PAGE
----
This list dives into all 10 songs from John Mulaney's new Netflix special, John Mulaney & the Sack Lunch Bunch. Thanks in large part to his multiple Netflix contributions, Mulaney's consistently good standup specials have led him to become regarded as one of the top comedians of the 2010s. For many, he's considered one of the best standup comedians of all time. However, to close out the second decade of what he calls the "Mulaney-um," the beloved comic has decided to ditch the mic and suit for an '80s childrens' television format.
John Mulaney & the Sack Lunch Bunch is an hourlong musical variety show that is genuinely unlike anything else on Netflix. Uniquely Mulaney in concept in tone, the show centers around original songs (all written by himself, Eli Bolin, and Marika Sawyer) and scripted segments which veer toward bizarre, sometimes dark, places while still remaining appropriate for children. While Mulaney does star in the special, the titular Sack Lunch Bunch get just as much screentime, with the ragtag group of kids taking center stage on just about every song from the soundtrack. Also in the mix is a motley crew of special guests, including Natasha Lyonne, Jake Gyllenhaal, Richard Kind, and David Byrne (a personal idol of Mulaney's).
Though many Mulaney fans' interest may waver at the idea of musical comedy focused toward children, the Netflix special is undeniably worth a watch. Rather than trying too hard via wacky attempts at humor or banal parody, all of the songs' lyrics are so mundane or dumb that their juxtaposition with the kids' earnest, energetic performances make them legitimately funny. The premises, too, are weirdly specific to the point that most, if not all, songs can easily get a laugh from comedy snobs.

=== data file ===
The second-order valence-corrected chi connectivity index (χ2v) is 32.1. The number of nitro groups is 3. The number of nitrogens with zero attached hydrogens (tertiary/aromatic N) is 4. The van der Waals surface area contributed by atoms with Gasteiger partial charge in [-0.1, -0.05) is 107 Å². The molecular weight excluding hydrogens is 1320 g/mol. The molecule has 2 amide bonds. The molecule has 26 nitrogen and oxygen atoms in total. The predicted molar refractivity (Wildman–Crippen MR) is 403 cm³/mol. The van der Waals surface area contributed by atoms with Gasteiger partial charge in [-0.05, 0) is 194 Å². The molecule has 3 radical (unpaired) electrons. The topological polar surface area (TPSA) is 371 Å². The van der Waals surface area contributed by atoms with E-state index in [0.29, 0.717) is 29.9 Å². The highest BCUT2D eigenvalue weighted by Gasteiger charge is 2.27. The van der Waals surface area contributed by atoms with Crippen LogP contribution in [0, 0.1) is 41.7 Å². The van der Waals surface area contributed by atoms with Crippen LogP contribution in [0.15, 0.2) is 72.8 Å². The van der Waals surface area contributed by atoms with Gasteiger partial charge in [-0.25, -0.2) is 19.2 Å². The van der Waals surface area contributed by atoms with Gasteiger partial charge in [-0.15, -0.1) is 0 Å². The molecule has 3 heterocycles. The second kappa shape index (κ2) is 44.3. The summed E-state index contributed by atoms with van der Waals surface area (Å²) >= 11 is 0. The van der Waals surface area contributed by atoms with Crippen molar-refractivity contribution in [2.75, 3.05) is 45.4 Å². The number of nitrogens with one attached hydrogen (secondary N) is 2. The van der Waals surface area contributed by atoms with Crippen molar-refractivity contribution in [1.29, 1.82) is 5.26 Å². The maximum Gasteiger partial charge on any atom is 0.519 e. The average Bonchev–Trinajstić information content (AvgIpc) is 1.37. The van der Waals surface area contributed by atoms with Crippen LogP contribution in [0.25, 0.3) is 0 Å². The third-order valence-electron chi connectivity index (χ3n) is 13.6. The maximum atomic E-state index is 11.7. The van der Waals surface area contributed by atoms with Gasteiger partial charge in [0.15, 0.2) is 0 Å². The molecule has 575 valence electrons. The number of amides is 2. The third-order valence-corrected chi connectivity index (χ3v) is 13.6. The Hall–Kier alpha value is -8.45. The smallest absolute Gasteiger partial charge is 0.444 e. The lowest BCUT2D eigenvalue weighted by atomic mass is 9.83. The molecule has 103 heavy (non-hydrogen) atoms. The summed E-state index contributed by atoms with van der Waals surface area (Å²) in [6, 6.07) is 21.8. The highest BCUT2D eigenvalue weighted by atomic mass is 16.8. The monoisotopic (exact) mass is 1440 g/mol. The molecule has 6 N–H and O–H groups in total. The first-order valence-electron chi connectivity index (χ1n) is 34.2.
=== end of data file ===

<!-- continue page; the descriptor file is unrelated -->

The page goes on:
Because Mulaney does musical comedy like no other, we've listed every song off the John Mulaney & the Sack Lunch Bunch soundtrack below, ranked by fans from best to worst.
Playing a young John Mulaney, Jake Ryan Flynn offers a musical defense of Grandma's boyfriend, Paul. While his mother and aunts are inherently distrustful of Paul, Jake touts his ability to make grandma happy, offering the reminder, "He ain't kill my grandpa! He don't do nothing at all." Backed by a chorus of old women, "Grandma's Boyfriend Paul" explores one universal scenario in which children are often prone to being more mature than adults.
"Algebra Song!" is one of the few tracks off the special which actually features Mulaney himself. Fittingly, the tone of his standup is perhaps more prevalent here than anywhere else in the soundtrack. Playing a one-eyed sage, André De Shields espouses the importance of learning algebra to a father (Mulaney) and son (Jonah Mussolino) via a lively song and dance routine which aims to explain how the mathematical branch could have saved his eye. At the end of the bizarre, meandering number, it's evident that songwriters Bolin, Mulaney, and Sawyer have yet to find out a useful application for algebra in the real world.
The title of this one really says it all. In the same vein as "Do Flowers Exist At Night?", Alexander Bello bellows this epic showtune about an extremely specific incident that (presumably) Mulaney apparently thinks about on a weekly basis.
For the show's closing number, Jake Gyllenhaal stars as Mr. Music, an ill-prepared, highly-frustrated bandleader. A haphazard blend of John Cage, Harold Hill, and Pee-wee Herman, Mr. Music struggles with his presentation about the music that exists in everyday objects. Ultimately, the children of the Sack Lunch Bunch are better-suited to teach the subject matter than he is.